For the love of discipline
Therefore, since we are surrounded by so great a cloud of witnesses, let us also lay aside every weight and the sin that clings so closely, and let us run with perseverance the race that is set before us, looking to Jesus the pioneer and perfecter of our faith, who for the sake of the joy that was set before him endured the cross, disregarding its shame, and has taken his seat at the right hand of the throne of God.
Consider him who endured such hostility against himself from sinners, so that you may not grow weary or lose heart. In your struggle against sin you have not yet resisted to the point of shedding your blood. And you have forgotten the exhortation that addresses you as children—
‘My child, do not regard lightly the discipline of the Lord,
or lose heart when you are punished by him;
for the Lord disciplines those whom he loves,
and chastises every child whom he accepts.’
Endure trials for the sake of discipline. God is treating you as children; for what child is there whom a parent does not discipline? If you do not have that discipline in which all children share, then you are illegitimate and not his children. Moreover, we had human parents to discipline us, and we respected them. Should we not be even more willing to be subject to the Father of spirits and live? For they disciplined us for a short time as seemed best to them, but he disciplines us for our good, in order that we may share his holiness. Now, discipline always seems painful rather than pleasant at the time, but later it yields the peaceful fruit of righteousness to those who have been trained by it.
Therefore lift your drooping hands and strengthen your weak knees, and make straight paths for your feet, so that what is lame may not be put out of joint, but rather be healed.
Pursue peace with everyone, and the holiness without which no one will see the Lord.
Today is Ash Wednesday, the official beginning of the season of Lent. And last night at the Smith house we sat down for dinner around pancakes (because it was Shrove Tuesday) and talked about Lent and what we would be sacrificing. After suggesting things like “school” and “eating vegetables” and strangely enough, “nachos” (we don’t actually eat nachos that often!) we managed to get through to our kids the nature of what Lent is actually about and why we sacrifice something for forty days every year to remind us of Christ’s sacrifice on our behalf.
Most people - even children - can grasp the idea of joining Jesus in his sufferings for a measly forty days, and so we often “guilt” ourselves into giving something up so that we can, as Paul says to the Romans, “Now if we are children, then we are heirs—heirs of God and co-heirs with Christ, if indeed we share in his sufferings in order that we may also share in his glory.” (Romans 8:17) But this passage from the book of Hebrews gives us another and less talked about reason to observe Lent as a Christian: discipline.
Let’s be honest. We are a culture that has a very negative view of discipline. We equate discipline with punishment. We see people who discipline others as needlessly punitive and generally mean. And when we talk about the discipline of the Lord we conjure - perhaps subconsciously, but none the less viscerally - an image of God as a mean spirited despot who is out to rob our lives of joy. But if we are to understand discipline biblically - that description couldn’t be further from the truth.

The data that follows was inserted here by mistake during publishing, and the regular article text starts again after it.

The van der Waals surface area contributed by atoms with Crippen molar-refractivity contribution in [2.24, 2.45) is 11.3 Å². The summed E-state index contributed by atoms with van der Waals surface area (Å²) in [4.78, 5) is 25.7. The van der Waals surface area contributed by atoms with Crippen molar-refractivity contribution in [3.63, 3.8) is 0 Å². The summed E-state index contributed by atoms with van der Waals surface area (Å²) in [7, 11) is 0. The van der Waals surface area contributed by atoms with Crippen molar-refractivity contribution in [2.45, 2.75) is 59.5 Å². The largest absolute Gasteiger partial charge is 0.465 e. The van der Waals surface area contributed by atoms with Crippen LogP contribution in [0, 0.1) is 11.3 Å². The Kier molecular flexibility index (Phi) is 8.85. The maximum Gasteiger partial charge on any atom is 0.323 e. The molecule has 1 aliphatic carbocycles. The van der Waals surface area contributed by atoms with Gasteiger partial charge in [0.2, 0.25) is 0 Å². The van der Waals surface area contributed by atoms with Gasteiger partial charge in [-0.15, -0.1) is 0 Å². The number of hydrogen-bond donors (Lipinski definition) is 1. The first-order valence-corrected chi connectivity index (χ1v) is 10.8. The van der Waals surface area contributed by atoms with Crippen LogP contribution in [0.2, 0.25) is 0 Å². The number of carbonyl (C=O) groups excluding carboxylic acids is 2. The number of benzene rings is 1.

This morning I went to the gym. It’s now become a regular part of my life. I go there at least three times per week and pay someone to make me do things that I otherwise wouldn’t do. I’m tired. My legs are sore (today was leg day) and the last thing I want to do is another set of squats - but my trainer tells me to do a minute of squat jumps, a minute of speed squats, and a minute wall sit in rapid succession. It’s NOT fun. But it is good for me. It makes me healthier. It makes me stronger. It makes me a better person when I do squats. No no one would gather from that story that my trainer is a jerk for making me do those squats when my legs were already Jell-o from the previous set, we all understand that the discipline of fitness is the hard work that leads to becoming a better version of yourself. So why do we see the discipline of the Lord in a different light?
Spiritual discipline is the hard work of becoming the best version of ourselves as well. It is the hard work of becoming Christlike. This is the goal of the Christian life. And in the season of Lent, we have a ready-made template, handed down through the ages, of how we can submit ourselves to a discipline for the purposes of being shaped and formed into a better version of ourselves.
It’s not about giving up chocolate, or coffee, or pop (or nachos!), but it’s about teaching yourself that those things that you think bring you joy, do not bring ultimate joy in comparison to Christ. And those things that you think you need (I say this as someone who once gave up coffee!), we don’t ultimately need at all. It’s about disciplining ourselves to be more reliant on Christ and all that he provides for us, so that we can become better versions of ourselves.
So allow me to encourage you to take some time this week, if you have not already done so, to think about what you might want to give up for the season of Lent. Something that yes, teaches you about joining Christ in his sufferings (but let’s be honest, going off Facebook, or not watching television hardly compare), but more importantly, something that teaches you discipline, and allows you to give your desires over to Christ so that he can make you into the person he has always wanted you to be.